Coordinates: 51°13′12″N 3°45′50″W / 51.220°N 3.764°W / 51.220; -3.764
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Brendon 1.jpg
Main road through Brendon
Brendon is located in Devon
Location within Devon
OS grid referenceSS769482
Civil parish
Shire county
Sovereign stateUnited Kingdom
Post townLYNTON
Postcode districtEX35
Dialling code01598
PoliceDevon and Cornwall
FireDevon and Somerset
AmbulanceSouth Western
UK Parliament
List of places
51°13′12″N 3°45′50″W / 51.220°N 3.764°W / 51.220; -3.764

Brendon is a village and former civil parish, now in the parish of Brendon and Countisbury, in the North Devon district, in the county of Devon, England. It is close to the border with Somerset within the Exmoor National Park, the village is 1.5 miles (2.4 km) southeast of Lynton and 15 miles (24 km) west of Minehead in the East Lyn Valley. It is located just off the A39 and is on two long distance footpaths, the Coleridge Way and the Samaritans Way South West. The Church of St Brendon is 2 mi (3 km) from the village and was built in 1738, possibly with building material brought from another site. In 2001 the parish had a population of 159.

The village[edit]

The Church of St. Brendon was built in 1738, possibly using the stones from the original church at Cheriton. It lies midway between Cheriton and Brendon, about two miles (3 km) from each, and has a tower and four bells. The church was further restored in the nineteenth century and houses a Norman font. There is a sundial above the porch dated 1707.[1]

The village is located just off the A39, the parish of Brendon is roughly square in shape and is defined by the East Lyn River to the north, the Hoaroak Water to the west and the Badgworthy Water to the east; a tributary of the latter, the Hoccombe Water defines part of its southern boundary. Brendon Common occupies a part of the moorland area which characterises the south of the parish. Badgeworthy Water is crossed by the 17th century packhorse Malmsmead Bridge.[2][3][4]


The name contains two Old English place-name elements, the first – from brom – referring to the plant broom and the second – from dun – which tends to signify a fairly extensive and flat hill or upland expanse.[5] It is recorded in the Domesday Book as Brandone. It is not connected with the Brendon Hills in Somerset, the name of which has a different origin.[6]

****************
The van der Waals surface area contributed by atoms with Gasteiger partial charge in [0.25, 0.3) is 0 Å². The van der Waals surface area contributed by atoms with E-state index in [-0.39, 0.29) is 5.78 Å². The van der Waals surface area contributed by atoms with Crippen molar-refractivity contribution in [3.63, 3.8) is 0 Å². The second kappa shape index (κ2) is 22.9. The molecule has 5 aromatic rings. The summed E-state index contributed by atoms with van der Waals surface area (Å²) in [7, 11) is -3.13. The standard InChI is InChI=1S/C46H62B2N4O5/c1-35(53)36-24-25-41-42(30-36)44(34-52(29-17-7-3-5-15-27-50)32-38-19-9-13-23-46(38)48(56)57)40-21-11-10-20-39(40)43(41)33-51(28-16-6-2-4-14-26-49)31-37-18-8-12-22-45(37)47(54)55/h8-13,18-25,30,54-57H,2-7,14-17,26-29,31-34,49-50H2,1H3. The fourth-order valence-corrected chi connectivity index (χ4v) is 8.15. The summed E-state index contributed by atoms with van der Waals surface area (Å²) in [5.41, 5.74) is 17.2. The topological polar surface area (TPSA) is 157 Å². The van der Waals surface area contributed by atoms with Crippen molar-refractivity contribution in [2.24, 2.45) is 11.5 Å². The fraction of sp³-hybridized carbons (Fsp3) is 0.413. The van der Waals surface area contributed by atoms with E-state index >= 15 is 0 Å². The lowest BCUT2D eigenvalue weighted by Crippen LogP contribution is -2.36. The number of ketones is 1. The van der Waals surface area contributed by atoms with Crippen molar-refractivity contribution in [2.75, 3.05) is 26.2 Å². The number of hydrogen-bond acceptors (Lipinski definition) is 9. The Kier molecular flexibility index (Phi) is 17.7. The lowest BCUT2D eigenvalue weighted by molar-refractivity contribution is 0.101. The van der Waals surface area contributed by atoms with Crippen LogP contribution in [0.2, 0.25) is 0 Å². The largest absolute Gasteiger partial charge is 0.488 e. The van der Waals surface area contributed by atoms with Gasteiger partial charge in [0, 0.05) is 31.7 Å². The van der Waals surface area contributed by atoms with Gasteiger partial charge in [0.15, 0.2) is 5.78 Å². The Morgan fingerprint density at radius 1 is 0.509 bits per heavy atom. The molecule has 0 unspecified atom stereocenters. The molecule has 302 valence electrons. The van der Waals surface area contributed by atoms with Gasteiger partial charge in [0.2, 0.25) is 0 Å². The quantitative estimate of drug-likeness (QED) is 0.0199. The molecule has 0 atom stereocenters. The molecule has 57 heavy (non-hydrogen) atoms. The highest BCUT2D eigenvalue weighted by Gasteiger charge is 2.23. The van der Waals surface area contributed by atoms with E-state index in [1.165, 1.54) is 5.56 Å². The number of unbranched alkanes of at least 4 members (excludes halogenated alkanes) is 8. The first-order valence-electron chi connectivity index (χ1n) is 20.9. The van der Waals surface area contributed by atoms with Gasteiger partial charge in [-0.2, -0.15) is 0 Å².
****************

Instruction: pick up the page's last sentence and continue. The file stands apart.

White's Devonshire Directory (1850) describes Brendon as follows:

A small village 1½ miles SE of Lynton & 15 miles W of Minehead is in a picturesque valley of the river Lyn, has in its parish 271 souls & 6733 acres of land including Leeford hamlet & a large tract of moorland on the borders of Somersetshire where the rivers Exe, Lyn and Barle have their sources. F. W. Knight Esq. is the Lord of the mannor owner of most of the soil, and patron of the rectory ... valued in 1831 at £148. The Rev. T. Roe of Oare, Somerset is the incumbent, and has 57a, 2r, 22p, of glebe. The parsonage is a small cottage, and the church [St. Brendon] is an ancient structure with a tower and 4 bells.[1]

Brendon is home to the Exmoor Folk Festival,[7] and is both on the route of the Coleridge Way and the Samaritans Way South West.

On 1 April 2013 the parish was abolished and merged with Countisbury to form "Brendon and Countisbury".[8]


  1. ^ a b "Brendon". GENUKI. Retrieved 14 August 2016.
  2. ^ Historic England. "Malmsmead Bridge (35099)". Research records (formerly PastScape). Retrieved 7 March 2015.
  3. ^ Historic England. "Malmsmead Bridge (1289346)". National Heritage List for England. Retrieved 7 March 2015.
  4. ^ "MSO7729 – Malmsmead Bridge". Exmoor National Park Historic Environment Record. Exmoor National Park. Retrieved 7 March 2015.
  5. ^ Gelling, M. and Cole, A. 2000 The Landscape of Place-names Shaun Tyas, Stamford, Lincs ISBN 1900289261 pp. 164–168
  6. ^ Ekwall, E. 1981 The Concise Oxford Dictionary of English Place-names, Fourth edition, Clarendon Press, Oxford p63
  7. ^ "Exmoor Folk Festival". Exmoor and Devon. Retrieved 14 August 2016.
  8. ^ "The North Devon District Council (Reorganisation of Community Governance) No. 1 Order 2012" (PDF). North Devon District Council. 26 October 2012. Retrieved 16 February 2016.[permanent dead link]

External links[edit]